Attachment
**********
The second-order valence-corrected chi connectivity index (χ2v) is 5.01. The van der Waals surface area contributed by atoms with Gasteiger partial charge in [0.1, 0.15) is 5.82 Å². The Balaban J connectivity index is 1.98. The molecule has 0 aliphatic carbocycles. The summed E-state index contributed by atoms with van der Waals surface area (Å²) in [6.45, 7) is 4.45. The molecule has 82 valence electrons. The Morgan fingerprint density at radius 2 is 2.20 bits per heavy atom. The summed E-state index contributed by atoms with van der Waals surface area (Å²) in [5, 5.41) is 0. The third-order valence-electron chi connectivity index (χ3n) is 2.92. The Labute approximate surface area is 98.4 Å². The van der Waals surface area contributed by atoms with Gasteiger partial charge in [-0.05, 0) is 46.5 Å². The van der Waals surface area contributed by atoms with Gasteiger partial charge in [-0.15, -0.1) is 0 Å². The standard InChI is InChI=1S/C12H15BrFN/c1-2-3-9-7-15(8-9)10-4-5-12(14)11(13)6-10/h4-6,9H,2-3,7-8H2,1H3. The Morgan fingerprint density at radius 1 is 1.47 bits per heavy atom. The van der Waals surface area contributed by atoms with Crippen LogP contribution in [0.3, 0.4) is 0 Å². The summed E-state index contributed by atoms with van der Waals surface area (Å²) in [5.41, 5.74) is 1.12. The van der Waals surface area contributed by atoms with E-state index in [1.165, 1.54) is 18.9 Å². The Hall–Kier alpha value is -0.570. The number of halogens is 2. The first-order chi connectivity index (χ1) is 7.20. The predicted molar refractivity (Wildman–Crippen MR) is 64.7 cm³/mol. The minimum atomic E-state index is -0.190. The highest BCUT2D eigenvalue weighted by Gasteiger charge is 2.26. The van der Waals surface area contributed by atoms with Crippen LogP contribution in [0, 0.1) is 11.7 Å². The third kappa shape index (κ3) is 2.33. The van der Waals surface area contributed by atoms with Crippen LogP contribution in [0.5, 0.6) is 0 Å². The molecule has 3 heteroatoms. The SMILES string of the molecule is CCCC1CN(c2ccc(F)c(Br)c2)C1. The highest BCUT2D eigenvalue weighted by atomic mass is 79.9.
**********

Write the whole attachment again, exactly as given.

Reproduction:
The second-order valence-corrected chi connectivity index (χ2v) is 5.01. The van der Waals surface area contributed by atoms with Gasteiger partial charge in [0.1, 0.15) is 5.82 Å². The Balaban J connectivity index is 1.98. The molecule has 0 aliphatic carbocycles. The summed E-state index contributed by atoms with van der Waals surface area (Å²) in [6.45, 7) is 4.45. The molecule has 82 valence electrons. The Morgan fingerprint density at radius 2 is 2.20 bits per heavy atom. The summed E-state index contributed by atoms with van der Waals surface area (Å²) in [5, 5.41) is 0. The third-order valence-electron chi connectivity index (χ3n) is 2.92. The Labute approximate surface area is 98.4 Å². The van der Waals surface area contributed by atoms with Gasteiger partial charge in [-0.05, 0) is 46.5 Å². The van der Waals surface area contributed by atoms with Gasteiger partial charge in [-0.15, -0.1) is 0 Å². The standard InChI is InChI=1S/C12H15BrFN/c1-2-3-9-7-15(8-9)10-4-5-12(14)11(13)6-10/h4-6,9H,2-3,7-8H2,1H3. The Morgan fingerprint density at radius 1 is 1.47 bits per heavy atom. The van der Waals surface area contributed by atoms with Crippen LogP contribution in [0.3, 0.4) is 0 Å². The summed E-state index contributed by atoms with van der Waals surface area (Å²) in [5.41, 5.74) is 1.12. The van der Waals surface area contributed by atoms with E-state index in [1.165, 1.54) is 18.9 Å². The Hall–Kier alpha value is -0.570. The number of halogens is 2. The first-order chi connectivity index (χ1) is 7.20. The predicted molar refractivity (Wildman–Crippen MR) is 64.7 cm³/mol. The minimum atomic E-state index is -0.190. The highest BCUT2D eigenvalue weighted by Gasteiger charge is 2.26. The van der Waals surface area contributed by atoms with Crippen LogP contribution in [0, 0.1) is 11.7 Å². The third kappa shape index (κ3) is 2.33. The van der Waals surface area contributed by atoms with Crippen LogP contribution in [0.5, 0.6) is 0 Å². The molecule has 3 heteroatoms. The SMILES string of the molecule is CCCC1CN(c2ccc(F)c(Br)c2)C1. The highest BCUT2D eigenvalue weighted by atomic mass is 79.9.